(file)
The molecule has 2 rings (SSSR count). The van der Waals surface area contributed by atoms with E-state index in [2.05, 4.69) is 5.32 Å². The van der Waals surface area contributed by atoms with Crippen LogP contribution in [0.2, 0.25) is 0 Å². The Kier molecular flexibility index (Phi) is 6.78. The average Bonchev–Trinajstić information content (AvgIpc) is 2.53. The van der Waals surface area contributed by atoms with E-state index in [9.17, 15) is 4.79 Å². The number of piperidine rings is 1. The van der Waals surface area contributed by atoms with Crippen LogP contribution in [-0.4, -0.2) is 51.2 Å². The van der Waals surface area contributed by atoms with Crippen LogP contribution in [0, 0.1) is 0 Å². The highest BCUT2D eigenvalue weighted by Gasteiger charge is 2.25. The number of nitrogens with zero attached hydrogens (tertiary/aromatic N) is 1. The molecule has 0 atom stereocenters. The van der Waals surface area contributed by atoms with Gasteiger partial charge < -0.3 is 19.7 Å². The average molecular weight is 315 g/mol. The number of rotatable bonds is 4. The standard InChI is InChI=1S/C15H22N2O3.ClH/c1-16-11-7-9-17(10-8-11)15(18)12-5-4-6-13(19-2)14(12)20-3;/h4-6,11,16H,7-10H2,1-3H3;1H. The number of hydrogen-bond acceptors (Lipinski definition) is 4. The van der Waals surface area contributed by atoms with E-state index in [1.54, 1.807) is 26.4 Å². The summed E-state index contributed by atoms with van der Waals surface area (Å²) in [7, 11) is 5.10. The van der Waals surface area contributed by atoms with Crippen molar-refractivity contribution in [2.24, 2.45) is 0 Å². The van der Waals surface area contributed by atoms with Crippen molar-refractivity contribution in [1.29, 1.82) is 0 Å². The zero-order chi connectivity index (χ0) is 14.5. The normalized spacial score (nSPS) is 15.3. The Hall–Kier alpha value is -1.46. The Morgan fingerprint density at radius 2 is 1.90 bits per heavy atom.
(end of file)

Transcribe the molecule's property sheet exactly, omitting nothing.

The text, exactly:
The molecule has 2 rings (SSSR count). The van der Waals surface area contributed by atoms with E-state index in [2.05, 4.69) is 5.32 Å². The van der Waals surface area contributed by atoms with Crippen LogP contribution in [0.2, 0.25) is 0 Å². The Kier molecular flexibility index (Phi) is 6.78. The average Bonchev–Trinajstić information content (AvgIpc) is 2.53. The van der Waals surface area contributed by atoms with E-state index in [9.17, 15) is 4.79 Å². The number of piperidine rings is 1. The van der Waals surface area contributed by atoms with Crippen LogP contribution in [-0.4, -0.2) is 51.2 Å². The van der Waals surface area contributed by atoms with Crippen LogP contribution in [0, 0.1) is 0 Å². The highest BCUT2D eigenvalue weighted by Gasteiger charge is 2.25. The number of nitrogens with zero attached hydrogens (tertiary/aromatic N) is 1. The molecule has 0 atom stereocenters. The van der Waals surface area contributed by atoms with Gasteiger partial charge < -0.3 is 19.7 Å². The average molecular weight is 315 g/mol. The number of rotatable bonds is 4. The standard InChI is InChI=1S/C15H22N2O3.ClH/c1-16-11-7-9-17(10-8-11)15(18)12-5-4-6-13(19-2)14(12)20-3;/h4-6,11,16H,7-10H2,1-3H3;1H. The number of hydrogen-bond acceptors (Lipinski definition) is 4. The van der Waals surface area contributed by atoms with E-state index in [1.54, 1.807) is 26.4 Å². The summed E-state index contributed by atoms with van der Waals surface area (Å²) in [7, 11) is 5.10. The van der Waals surface area contributed by atoms with Crippen molar-refractivity contribution in [2.24, 2.45) is 0 Å². The van der Waals surface area contributed by atoms with Crippen molar-refractivity contribution in [1.29, 1.82) is 0 Å². The zero-order chi connectivity index (χ0) is 14.5. The normalized spacial score (nSPS) is 15.3. The Hall–Kier alpha value is -1.46. The Morgan fingerprint density at radius 2 is 1.90 bits per heavy atom.